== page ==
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Cutting machine costs without sacrificing functionality or safety

14 January 2014

When PCL Ceramics was tasked with decreasing its machine building expenditure as part of an overall cost-reduction programme, it sought advice from Festo to find out how the latest technology could help it achieve this objective without sacrificing functionality or the safety of its machines. 

PCL Ceramics develops and produces sanitary ware pressure casting systems with machine configuration options ranging from manually de-moulded systems right through to fully automated robotic systems. 

The company already employed Festo CPX modular automation platforms on its machines. However, as part of a cost-reduction programme to help target lower-cost markets, it needed to implement further savings. "We did not want to make any engineering or safety compromises but realised that we did not need all the sophisticated diagnostic features of the CPX-MPA-S on all our machines," explained Nick Riddington, engineering manager at PCL Ceramics. 

"Our machine operates in a process type environment, where motors pump liquid 'mud' into pressurised moulds in a controlled sequence, after which there is a setting period for around 20 minutes. At the end of the process, the moulds are automatically opened and a robot enters the process area to unload the casting machine before the moulds are closed for the whole process to start again." 

Festo supplies the pneumatics equipment for PCL Ceramics' machines but the main benefit that continues to secure the company's business is the functionality of the CPX system - especially features such as the additional power supply mounted under the I/O modules, which provides additional safety functionality. 

Riddington explains: "The major advantage to us is that we can power the outputs using separate independent power supplies. We can have the benefit of a valve island with many valves alongside each other and then we can operate a completely separate valve with its own air supply which can be at a higher air pressure supplying solenoids on the valve island." 

Safety is a major consideration for the company and the entire process area is surrounded by a safety perimeter fence to prevent workers from entering during operation. But, during the 20-minute casting cycle, when there is no movement, staff are allowed into the cell. Therefore a two-tier safety system is in operation where, if an operator opens the perimeter guarding gate, the robot cannot move and the mould will not open, although the machine carries on its casting process.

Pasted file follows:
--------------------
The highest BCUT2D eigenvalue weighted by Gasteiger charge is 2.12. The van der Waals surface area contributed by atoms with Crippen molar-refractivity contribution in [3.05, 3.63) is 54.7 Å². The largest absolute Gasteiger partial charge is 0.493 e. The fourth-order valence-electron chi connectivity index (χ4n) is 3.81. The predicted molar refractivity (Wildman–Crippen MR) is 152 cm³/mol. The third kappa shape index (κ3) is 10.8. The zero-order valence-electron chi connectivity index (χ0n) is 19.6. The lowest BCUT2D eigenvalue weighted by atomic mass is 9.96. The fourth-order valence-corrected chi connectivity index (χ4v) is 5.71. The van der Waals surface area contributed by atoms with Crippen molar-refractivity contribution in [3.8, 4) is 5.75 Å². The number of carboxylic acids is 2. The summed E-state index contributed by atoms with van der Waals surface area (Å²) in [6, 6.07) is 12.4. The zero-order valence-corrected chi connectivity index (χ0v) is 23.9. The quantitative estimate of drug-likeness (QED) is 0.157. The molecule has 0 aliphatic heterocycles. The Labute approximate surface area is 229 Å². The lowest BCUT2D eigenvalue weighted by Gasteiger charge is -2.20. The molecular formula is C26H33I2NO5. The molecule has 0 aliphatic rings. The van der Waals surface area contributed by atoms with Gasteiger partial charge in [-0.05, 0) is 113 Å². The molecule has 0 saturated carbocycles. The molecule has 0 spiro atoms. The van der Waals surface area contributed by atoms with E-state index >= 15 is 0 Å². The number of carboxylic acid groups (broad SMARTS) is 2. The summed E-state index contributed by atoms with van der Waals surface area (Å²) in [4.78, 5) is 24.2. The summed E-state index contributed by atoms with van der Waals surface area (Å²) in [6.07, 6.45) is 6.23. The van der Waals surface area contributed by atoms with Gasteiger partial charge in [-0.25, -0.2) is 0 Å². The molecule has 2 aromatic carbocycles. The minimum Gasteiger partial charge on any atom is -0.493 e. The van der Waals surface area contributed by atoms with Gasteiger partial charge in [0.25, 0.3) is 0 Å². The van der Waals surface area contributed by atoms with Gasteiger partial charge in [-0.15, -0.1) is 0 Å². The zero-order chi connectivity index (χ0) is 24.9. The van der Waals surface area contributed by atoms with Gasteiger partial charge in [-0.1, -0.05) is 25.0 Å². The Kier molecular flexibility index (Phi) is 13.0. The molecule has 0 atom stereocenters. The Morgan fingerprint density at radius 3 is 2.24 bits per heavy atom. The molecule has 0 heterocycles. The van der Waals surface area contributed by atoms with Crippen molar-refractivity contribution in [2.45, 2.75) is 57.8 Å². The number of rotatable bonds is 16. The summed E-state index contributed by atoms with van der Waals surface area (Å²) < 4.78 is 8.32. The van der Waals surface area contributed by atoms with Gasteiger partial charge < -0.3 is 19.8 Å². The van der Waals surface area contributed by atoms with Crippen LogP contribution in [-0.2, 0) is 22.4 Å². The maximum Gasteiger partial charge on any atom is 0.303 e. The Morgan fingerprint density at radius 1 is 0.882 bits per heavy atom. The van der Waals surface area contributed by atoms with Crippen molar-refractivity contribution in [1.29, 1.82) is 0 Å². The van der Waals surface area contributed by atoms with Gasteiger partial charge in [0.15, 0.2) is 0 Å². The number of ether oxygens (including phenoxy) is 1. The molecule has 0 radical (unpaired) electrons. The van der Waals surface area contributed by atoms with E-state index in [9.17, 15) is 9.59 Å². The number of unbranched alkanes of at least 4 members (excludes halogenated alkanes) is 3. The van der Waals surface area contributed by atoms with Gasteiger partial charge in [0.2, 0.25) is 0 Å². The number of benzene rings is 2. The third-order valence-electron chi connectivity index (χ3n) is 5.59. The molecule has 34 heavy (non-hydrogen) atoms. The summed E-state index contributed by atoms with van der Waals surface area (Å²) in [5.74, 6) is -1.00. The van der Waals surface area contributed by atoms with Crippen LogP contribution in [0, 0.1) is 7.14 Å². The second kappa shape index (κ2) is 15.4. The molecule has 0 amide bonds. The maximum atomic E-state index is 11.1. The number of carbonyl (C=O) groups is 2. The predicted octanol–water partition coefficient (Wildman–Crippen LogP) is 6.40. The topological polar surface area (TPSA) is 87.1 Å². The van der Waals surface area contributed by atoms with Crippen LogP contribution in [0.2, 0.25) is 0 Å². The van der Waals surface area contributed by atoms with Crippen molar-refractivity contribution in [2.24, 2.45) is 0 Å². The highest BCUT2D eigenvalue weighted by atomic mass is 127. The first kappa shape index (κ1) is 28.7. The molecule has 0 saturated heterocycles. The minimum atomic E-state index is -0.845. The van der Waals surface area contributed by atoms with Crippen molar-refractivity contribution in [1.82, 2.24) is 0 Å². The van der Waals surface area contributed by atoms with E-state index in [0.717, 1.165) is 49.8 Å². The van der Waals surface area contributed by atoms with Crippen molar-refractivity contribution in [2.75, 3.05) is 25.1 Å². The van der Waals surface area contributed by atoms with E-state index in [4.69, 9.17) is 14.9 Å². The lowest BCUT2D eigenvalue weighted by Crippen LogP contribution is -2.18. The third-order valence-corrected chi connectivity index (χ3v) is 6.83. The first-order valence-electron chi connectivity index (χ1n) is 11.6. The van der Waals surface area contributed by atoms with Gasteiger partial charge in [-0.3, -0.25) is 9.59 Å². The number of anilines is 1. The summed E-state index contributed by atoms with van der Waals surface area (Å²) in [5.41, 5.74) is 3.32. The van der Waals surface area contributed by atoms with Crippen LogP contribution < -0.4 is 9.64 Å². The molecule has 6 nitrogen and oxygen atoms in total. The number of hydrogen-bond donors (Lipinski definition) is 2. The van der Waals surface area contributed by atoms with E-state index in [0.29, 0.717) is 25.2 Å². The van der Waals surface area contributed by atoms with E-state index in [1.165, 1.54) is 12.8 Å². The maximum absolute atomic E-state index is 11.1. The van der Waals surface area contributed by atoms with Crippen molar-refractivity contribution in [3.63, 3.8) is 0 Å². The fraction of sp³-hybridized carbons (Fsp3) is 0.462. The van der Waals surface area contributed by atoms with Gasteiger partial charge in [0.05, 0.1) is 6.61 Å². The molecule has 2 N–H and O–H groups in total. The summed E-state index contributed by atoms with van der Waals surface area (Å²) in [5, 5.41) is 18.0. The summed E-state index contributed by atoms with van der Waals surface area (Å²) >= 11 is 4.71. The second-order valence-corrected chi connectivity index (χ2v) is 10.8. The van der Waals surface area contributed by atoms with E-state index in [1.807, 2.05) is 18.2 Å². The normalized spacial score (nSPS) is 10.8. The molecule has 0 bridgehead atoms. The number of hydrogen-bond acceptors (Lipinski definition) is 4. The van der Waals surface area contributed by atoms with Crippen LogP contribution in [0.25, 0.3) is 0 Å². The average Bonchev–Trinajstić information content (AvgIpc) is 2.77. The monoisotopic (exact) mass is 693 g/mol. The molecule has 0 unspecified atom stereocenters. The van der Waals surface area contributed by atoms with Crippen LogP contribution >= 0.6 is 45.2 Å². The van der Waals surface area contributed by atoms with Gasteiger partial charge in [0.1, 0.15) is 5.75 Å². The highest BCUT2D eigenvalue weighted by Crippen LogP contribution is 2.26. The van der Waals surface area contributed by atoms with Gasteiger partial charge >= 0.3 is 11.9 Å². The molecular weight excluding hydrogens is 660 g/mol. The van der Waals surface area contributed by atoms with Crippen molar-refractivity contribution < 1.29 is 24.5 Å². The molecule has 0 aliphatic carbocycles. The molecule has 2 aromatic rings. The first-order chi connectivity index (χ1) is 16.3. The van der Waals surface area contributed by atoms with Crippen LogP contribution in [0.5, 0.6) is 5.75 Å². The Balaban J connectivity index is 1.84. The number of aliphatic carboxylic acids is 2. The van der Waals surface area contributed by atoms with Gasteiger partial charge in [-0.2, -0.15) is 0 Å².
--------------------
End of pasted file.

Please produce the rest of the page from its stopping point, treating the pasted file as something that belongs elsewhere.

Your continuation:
"The additional power supplies on the valve islands allow us to have the two-tier safety system, where we can feed valves with a separate 24V supply," said Riddington. "This means that when the perimeter gate is opened, some valves are isolated and will not operate while others will. The 'lower' tier applies when you open the gate and that only affects the valves associated with movement on the machine. If you hit an emergency stop, power to all the other valves on the machine is isolated guaranteeing the safety of the process." 

PCL Ceramics has recently adopted the MPA-L valve option on the CPX manifolds on its newer machines. The rationale for this change is that it reduced the cost of the manifolds while retaining the full flexibility and function integration of the electrical CPX. A further CPX manifold is used purely as an electrical I/O module without valves while eight others are combined electrical and pneumatic valve combinations distributed around different parts of the machinery. 

Riddington adds: "The ability of the CPX system to offer pneumatic and electrical isolation and zoning allows us to build a cost-effective solution that incorporates the safety features we need."

Each station communicates by fieldbus, effectively providing one 'control transparent' line of valve terminals. The new design of single mould machines will use not only CPX and MPA-L but also Festo equipment including rodless cylinders, reservoirs, air preparation equipment and gauges. 

Because the valves and I/O have ingress protection to IP65 and IP67, the CPX and I/O modules can be mounted directly on a machine at eye level instead of inside a cabinet elsewhere taking up space on the factory floor. "The casting process is quite messy with lots of water and mud, and although we mount the valves at a relatively high level, operators wash the machines down with hoses which means that the valves can get wet or dirty," concludes Riddington. 


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